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Biodiversity and Conservation

, Volume 18, Issue 4, pp 1045–1065 | Cite as

Diversity of understory plants in undisturbed and disturbed tropical lowland forests of Little Andaman Island, India

  • L. Rasingam
  • N. ParthasarathyEmail author
Original Paper

Abstract

Species richness and density of understory plants were investigated in eight 1 ha plots, distributed one each in undisturbed and disturbed tropical evergreen, semi-evergreen, deciduous and littoral forests of Little Andaman island, India, which falls under one of the eight hottest hotspots of Biodiversity in the world viz. the Indo-Burma. One hundred 1 m−2 quadrats were established in each 1 ha plot, in which all the understory plants (that include herbs, undershrubs, shrubs and herbaceous climbers) were enumerated. The total density of understory plants was 6,812 individuals (851 ha−1) and species richness was 108 species, representing 104 genera and 50 families. Across the four forest types and eight study plots, the species richness ranged from 10 to 39 species ha−1. All the disturbed sites harbored greater number of species than their undisturbed counterparts. Herbs dominated by species (63%) and density (4,259 individuals). The grass Eragrostis tenella (1,860 individuals; IVI 40), the invasive climber Mikania cordata (803; IVI 20) and the shrub Anaxagorea luzonensis (481; IVI 17.5) were the most abundant species. Poaceae, Asteraceae, Acanthaceae, Orchidaceae and Euphorbiaceae constituted the species-rich families represented by 6 species each. The species-area curves attained an asymptote at 0.8 ha level except in sites DD and DL, indicating 1 ha plot is not sufficient to capture all the understory species in disturbed forests. The alien weeds formed about one-fourth of the species richness (31 species; 28%) and density (1,926 individuals; 28.3%) in the study sites, indicating the extent of weed invasion and the attention required for effective conservation of the native biodiversity of the fragile island forest ecosystem.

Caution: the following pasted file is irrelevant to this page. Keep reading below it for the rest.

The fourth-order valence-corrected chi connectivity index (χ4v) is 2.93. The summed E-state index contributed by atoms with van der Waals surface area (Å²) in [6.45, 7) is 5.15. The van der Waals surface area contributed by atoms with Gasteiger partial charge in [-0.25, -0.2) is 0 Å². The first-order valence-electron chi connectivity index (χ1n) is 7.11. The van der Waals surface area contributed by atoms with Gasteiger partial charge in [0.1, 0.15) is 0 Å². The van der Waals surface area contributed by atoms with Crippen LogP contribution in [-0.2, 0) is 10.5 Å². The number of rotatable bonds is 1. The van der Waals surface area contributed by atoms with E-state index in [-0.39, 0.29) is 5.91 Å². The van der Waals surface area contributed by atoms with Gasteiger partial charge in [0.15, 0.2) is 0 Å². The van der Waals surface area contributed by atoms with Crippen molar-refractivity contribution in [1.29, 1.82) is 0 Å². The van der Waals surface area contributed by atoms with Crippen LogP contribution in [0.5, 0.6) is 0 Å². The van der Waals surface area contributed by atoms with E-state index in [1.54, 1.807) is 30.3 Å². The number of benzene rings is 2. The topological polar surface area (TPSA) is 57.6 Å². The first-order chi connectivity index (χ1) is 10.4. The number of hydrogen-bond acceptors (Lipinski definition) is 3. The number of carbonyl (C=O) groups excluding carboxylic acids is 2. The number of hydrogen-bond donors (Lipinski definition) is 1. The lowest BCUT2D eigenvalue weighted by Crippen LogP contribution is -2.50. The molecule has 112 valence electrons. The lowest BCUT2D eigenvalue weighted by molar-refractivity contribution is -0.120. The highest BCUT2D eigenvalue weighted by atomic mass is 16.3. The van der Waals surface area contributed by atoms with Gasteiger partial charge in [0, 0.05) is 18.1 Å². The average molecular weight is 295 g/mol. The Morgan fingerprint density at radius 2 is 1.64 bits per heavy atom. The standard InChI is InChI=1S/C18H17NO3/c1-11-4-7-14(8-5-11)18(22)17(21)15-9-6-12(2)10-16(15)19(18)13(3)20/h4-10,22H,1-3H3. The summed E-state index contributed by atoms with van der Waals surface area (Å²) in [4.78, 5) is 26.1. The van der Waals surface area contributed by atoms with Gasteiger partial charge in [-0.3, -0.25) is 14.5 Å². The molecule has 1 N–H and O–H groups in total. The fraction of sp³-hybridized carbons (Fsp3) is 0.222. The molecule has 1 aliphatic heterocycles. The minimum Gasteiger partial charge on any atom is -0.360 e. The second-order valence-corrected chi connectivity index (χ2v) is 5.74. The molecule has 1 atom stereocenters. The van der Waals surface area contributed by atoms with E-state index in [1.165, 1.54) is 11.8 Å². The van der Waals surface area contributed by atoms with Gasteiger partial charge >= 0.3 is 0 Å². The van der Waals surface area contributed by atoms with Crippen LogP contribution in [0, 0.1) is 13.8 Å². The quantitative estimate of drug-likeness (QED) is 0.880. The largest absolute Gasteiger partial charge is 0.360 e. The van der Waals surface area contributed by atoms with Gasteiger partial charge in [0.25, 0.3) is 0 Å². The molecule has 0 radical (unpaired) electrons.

Keywords

Andaman Islands Disturbance Invasive species Species density Tropical forest Understory plants 

Notes

Acknowledgments

We thank the Director, Botanical Survey of India, Kolkata and Joint Director, Botanical Survey of India, Andaman and Nicobar Circle, Port Blair for allowing us to consult the herbaria and officials of Andaman and Nicobar Island Forest Plantation and Development Corporation Limited, Port Blair for field support.

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Copyright information

© Springer Science+Business Media B.V. 2008

Authors and Affiliations

  1. 1.Department of Ecology and Environmental SciencesPondicherry UniversityPuducherryIndia

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